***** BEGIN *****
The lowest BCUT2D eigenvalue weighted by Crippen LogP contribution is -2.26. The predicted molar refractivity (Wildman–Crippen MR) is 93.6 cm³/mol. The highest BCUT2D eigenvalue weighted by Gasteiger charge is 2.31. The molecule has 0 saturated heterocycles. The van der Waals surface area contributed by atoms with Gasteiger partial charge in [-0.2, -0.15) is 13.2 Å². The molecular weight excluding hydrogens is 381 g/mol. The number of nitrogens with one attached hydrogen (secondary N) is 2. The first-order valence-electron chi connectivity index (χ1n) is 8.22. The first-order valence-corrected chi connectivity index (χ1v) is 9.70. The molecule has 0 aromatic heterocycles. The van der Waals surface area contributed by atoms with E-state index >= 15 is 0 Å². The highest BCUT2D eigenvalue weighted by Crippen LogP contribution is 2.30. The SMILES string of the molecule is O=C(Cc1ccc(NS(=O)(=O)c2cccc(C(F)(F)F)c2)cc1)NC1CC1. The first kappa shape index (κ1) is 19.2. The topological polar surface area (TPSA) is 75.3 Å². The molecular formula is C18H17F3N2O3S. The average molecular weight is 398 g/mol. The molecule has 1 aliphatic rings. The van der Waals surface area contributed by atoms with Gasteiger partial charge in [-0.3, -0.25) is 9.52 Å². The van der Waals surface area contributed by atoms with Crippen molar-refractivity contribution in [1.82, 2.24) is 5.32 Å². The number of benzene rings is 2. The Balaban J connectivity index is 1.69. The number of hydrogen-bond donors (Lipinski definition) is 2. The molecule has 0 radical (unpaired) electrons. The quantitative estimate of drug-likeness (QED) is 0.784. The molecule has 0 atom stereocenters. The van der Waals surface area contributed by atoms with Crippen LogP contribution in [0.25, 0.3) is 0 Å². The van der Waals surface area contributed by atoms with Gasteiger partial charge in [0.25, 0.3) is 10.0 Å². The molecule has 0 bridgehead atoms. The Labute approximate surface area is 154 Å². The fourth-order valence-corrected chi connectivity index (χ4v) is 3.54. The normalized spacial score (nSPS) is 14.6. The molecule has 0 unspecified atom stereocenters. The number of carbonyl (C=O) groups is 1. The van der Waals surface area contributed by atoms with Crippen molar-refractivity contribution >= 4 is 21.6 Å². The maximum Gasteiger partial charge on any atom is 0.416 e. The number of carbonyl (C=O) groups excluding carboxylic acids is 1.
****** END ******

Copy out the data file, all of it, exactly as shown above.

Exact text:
The lowest BCUT2D eigenvalue weighted by Crippen LogP contribution is -2.26. The predicted molar refractivity (Wildman–Crippen MR) is 93.6 cm³/mol. The highest BCUT2D eigenvalue weighted by Gasteiger charge is 2.31. The molecule has 0 saturated heterocycles. The van der Waals surface area contributed by atoms with Gasteiger partial charge in [-0.2, -0.15) is 13.2 Å². The molecular weight excluding hydrogens is 381 g/mol. The number of nitrogens with one attached hydrogen (secondary N) is 2. The first-order valence-electron chi connectivity index (χ1n) is 8.22. The first-order valence-corrected chi connectivity index (χ1v) is 9.70. The molecule has 0 aromatic heterocycles. The van der Waals surface area contributed by atoms with E-state index >= 15 is 0 Å². The highest BCUT2D eigenvalue weighted by Crippen LogP contribution is 2.30. The SMILES string of the molecule is O=C(Cc1ccc(NS(=O)(=O)c2cccc(C(F)(F)F)c2)cc1)NC1CC1. The first kappa shape index (κ1) is 19.2. The topological polar surface area (TPSA) is 75.3 Å². The molecular formula is C18H17F3N2O3S. The average molecular weight is 398 g/mol. The molecule has 1 aliphatic rings. The van der Waals surface area contributed by atoms with Gasteiger partial charge in [-0.3, -0.25) is 9.52 Å². The van der Waals surface area contributed by atoms with Crippen molar-refractivity contribution in [1.82, 2.24) is 5.32 Å². The number of benzene rings is 2. The Balaban J connectivity index is 1.69. The number of hydrogen-bond donors (Lipinski definition) is 2. The molecule has 0 radical (unpaired) electrons. The quantitative estimate of drug-likeness (QED) is 0.784. The molecule has 0 atom stereocenters. The van der Waals surface area contributed by atoms with Crippen LogP contribution in [0.25, 0.3) is 0 Å². The van der Waals surface area contributed by atoms with Gasteiger partial charge in [0.25, 0.3) is 10.0 Å². The molecule has 0 bridgehead atoms. The Labute approximate surface area is 154 Å². The fourth-order valence-corrected chi connectivity index (χ4v) is 3.54. The normalized spacial score (nSPS) is 14.6. The molecule has 0 unspecified atom stereocenters. The number of carbonyl (C=O) groups is 1. The van der Waals surface area contributed by atoms with Crippen molar-refractivity contribution >= 4 is 21.6 Å². The maximum Gasteiger partial charge on any atom is 0.416 e. The number of carbonyl (C=O) groups excluding carboxylic acids is 1.